* * *
Their love story supposedly began in June when the bus Jide was traveling in crashed into a 16-wheeler near Surulele and Stan cancelled his flight to Kingston to sit outside his hospital room while his mother nursed him to health. Supposedly. That's only what Stan told Jide, "My heart stopped when I heard."
But for Jide, it started on the way back to his apartment when the skies cracked open. Or perhaps even way back in the party when Stan followed him to the leather cushion and said, "I'm so sorry. That came out wrong. I'm Richard. Richie, if you like."
"Really? Richie? Is that even your real name?" Jide said. He was almost sure it wasn't and just wanted him to go away.
"Yeah, you got me. It's Stanley," he said, laughing. "So what's your name, Bobo?"
Perhaps it was at that moment that it happened. A bit of Guinness, a bit of laughter and a little flutter somewhere in his stomach and somehow, his brain began to brew with the possibilities, endless as they were, stretched out like a mat before the both of them. Stan bought him another beer before offering to drive him home. In the car, some loud song played as they made their way through the butter-colored streets.
Stan talked over the stereo, words that registered but were now forgotten. In bed, Stan whispered to him as he moved, which was a bit distracting because Jide was used to hushed sex, quiet sex, because even the walls had ears. The whispers were only interrupted by the occasional silent moans that followed precise movements. After he rolled off Jide, he did not gather his clothes, instead he closed his eyes. Jide lay awake, listened to his breathing soften and knew that something had happened.
* * *
They never said the words to each other, but Jide knew. And that humid June afternoon, squeezed between bleeding people calling out to God, he knew more than anything. When Stan told him, Jide's heart stopped and he whispered,"I love you, for real."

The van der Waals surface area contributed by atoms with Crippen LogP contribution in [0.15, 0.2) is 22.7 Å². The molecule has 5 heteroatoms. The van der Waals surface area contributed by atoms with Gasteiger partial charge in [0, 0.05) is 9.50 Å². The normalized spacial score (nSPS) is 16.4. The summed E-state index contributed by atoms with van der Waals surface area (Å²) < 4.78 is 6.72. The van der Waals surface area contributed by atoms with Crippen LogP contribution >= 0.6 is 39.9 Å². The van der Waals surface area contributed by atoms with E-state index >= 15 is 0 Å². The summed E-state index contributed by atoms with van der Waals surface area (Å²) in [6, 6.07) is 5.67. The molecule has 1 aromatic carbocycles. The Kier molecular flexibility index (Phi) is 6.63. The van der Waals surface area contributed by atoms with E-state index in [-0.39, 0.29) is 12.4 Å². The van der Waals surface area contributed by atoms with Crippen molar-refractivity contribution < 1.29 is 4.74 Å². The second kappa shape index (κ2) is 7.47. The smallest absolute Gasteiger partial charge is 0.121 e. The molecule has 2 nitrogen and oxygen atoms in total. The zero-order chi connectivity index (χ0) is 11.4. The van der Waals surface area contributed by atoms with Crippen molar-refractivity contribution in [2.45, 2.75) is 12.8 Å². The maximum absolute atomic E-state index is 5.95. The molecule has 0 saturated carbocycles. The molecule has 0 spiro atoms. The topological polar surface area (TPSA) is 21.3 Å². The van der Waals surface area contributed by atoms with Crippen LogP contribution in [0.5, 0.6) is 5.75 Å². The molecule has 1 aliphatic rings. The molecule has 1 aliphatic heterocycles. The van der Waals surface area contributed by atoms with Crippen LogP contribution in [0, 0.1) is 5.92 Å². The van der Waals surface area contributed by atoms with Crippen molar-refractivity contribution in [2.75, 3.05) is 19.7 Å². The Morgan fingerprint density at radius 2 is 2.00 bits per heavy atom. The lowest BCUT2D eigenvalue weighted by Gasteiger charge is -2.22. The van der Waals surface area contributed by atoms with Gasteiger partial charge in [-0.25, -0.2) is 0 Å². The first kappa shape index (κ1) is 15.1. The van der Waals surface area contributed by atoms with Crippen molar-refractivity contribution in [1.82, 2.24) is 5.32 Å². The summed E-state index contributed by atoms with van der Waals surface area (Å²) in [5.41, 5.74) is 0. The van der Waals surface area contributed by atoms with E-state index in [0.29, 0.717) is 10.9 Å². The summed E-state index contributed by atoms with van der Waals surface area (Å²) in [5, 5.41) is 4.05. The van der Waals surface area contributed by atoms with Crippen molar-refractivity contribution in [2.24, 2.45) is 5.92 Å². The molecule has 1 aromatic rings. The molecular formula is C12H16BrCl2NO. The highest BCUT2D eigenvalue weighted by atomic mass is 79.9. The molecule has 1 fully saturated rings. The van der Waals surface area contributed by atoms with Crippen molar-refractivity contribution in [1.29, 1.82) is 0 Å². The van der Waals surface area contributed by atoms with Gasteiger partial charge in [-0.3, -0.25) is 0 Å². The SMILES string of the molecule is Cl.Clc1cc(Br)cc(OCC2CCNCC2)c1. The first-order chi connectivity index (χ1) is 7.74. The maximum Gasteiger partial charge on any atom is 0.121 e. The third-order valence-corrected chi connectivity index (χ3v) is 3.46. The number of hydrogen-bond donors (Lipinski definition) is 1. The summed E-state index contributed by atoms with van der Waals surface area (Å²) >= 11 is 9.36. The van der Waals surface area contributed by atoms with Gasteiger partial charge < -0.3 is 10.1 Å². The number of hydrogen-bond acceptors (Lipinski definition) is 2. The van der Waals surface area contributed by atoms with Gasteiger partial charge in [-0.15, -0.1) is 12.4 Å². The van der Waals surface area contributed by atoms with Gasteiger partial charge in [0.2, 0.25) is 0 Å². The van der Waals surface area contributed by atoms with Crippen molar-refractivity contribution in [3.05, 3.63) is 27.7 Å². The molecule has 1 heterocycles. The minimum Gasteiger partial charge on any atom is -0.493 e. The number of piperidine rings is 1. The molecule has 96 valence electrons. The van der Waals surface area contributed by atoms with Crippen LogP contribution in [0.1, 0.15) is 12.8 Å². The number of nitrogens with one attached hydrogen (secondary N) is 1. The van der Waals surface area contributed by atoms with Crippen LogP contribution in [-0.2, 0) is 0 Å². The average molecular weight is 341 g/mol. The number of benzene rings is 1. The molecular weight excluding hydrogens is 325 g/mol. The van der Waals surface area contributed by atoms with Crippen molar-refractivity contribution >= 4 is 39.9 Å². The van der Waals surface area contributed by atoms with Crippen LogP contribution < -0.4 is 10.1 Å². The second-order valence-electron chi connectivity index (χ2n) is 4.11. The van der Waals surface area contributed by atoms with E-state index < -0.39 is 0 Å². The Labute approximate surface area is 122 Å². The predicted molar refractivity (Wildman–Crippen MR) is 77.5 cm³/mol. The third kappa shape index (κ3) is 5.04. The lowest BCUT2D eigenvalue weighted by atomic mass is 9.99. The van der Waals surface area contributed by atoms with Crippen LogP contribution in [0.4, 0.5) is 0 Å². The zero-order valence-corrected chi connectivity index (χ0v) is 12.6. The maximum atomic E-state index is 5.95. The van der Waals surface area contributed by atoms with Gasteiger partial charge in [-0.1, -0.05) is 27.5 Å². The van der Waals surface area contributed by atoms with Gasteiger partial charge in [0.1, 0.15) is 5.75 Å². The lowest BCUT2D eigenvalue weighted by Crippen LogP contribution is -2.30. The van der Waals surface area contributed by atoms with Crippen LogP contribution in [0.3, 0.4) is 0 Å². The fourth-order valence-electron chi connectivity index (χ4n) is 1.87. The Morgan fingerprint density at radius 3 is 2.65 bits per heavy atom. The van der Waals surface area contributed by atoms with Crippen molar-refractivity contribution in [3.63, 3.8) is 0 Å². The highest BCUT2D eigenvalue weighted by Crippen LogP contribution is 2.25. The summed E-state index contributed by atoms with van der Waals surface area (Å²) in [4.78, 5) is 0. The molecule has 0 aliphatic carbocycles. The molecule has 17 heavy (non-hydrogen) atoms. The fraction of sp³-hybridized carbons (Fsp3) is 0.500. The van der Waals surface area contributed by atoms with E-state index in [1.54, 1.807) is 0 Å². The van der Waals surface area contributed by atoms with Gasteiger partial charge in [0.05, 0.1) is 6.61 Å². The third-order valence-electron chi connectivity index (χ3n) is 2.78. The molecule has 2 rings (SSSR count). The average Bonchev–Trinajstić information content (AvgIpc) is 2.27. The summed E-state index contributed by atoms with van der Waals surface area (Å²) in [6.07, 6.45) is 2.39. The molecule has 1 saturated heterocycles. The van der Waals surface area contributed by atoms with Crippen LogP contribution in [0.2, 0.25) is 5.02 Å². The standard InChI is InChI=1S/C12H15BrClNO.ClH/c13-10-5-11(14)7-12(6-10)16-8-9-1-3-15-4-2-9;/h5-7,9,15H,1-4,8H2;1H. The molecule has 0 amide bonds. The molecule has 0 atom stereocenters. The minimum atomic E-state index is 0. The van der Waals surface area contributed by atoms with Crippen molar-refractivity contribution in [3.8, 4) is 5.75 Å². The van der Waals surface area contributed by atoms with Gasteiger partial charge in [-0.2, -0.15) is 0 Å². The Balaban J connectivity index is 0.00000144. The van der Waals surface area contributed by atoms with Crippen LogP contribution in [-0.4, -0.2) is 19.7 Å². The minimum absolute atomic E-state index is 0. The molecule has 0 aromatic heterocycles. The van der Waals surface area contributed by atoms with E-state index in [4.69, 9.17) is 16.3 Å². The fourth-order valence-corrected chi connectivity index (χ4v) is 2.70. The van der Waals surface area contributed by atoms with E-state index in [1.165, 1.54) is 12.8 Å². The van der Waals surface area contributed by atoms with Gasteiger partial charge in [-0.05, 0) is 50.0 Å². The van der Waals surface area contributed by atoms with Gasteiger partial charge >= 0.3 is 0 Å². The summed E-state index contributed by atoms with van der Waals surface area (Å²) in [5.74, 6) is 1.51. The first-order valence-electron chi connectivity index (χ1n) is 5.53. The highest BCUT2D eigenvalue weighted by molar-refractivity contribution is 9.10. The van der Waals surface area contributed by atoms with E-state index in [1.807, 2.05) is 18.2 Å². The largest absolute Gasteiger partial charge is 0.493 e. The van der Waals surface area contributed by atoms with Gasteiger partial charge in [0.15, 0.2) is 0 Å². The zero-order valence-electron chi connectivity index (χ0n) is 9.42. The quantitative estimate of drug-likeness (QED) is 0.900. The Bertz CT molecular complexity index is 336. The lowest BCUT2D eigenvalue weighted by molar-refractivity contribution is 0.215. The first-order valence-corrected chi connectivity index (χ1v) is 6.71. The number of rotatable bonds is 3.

"I love you too, Bobo," Stan said. Jide saw something else in the deep of his eyes; he saw the sincerity of his fear.
The doctors came and wheeled Jide away to the theatre. After the surgery, he woke up to his mother sitting next to his bed and Stan sitting outside.
It was mid-January, the time of year when dust still swirled around in small cyclones. Weeks had passed since the wedding.
With a love like Jide and Stan’s came fear. Perhaps both were one and the same. Something about the realness of Stan's touch scared Jide completely off his wits. His little gap tooth was real; the calluses on his hands were real (boarding school) and the smell of his skin was real. Every corner of the streets of Lagos seemed filled with people that saw right through him. Every glance set off alarms. He had heard the stories of the boy that was battered in Osun and the one that was burnt in Onitsha. But no matter how apart they walked from each other, walking next to Stan exhilarated him. Because it was Stan and he was real. What they shared was real, so real that at times, Jide felt it take on its own consciousness and hover over him. Even after Stan left, he sometimes felt it. He knew that Stan was not his to keep, not in this country. It was why no one bothered with names: all there could ever be were two bodies, two fires, two souls, in sync, a brief state of oneness. Love had to be stifled, killed. Jide knew the rules of the game but Stan aroused in him a simple man who wanted nothing but to fall madly, deeply, and unreservedly in love. And to be loved the same. To be loved fierce; to be loved true; and to be held. But all that was not supposed to be. One September afternoon in 2014, Stan took Jide to Browns at Oduduwa crescent and told him there that he was getting married in December.
"Bobo..." he began.
In the days that followed, there were few things that stuck to Jide's memory, and one of them was the way air rushed at him after Stan said Bobo. He had never heard him say Bobo that way, never knew Bobo could be said that way: filled with such tragic solemnity.
"Bobo, I'm getting married."
Jide had always known that eventually something would happen, something would tear them apart, and what worse than marriage. Stan was a young man with a good job and a nice apartment and a car, and so he owed it to everyone to 'settle down'. With a woman, of course. Men did not love men. The air around Jide stilled for moments, he found it hard to breathe, hard to blink, hard to move at all.
"Bobo, come on, say something. Anything."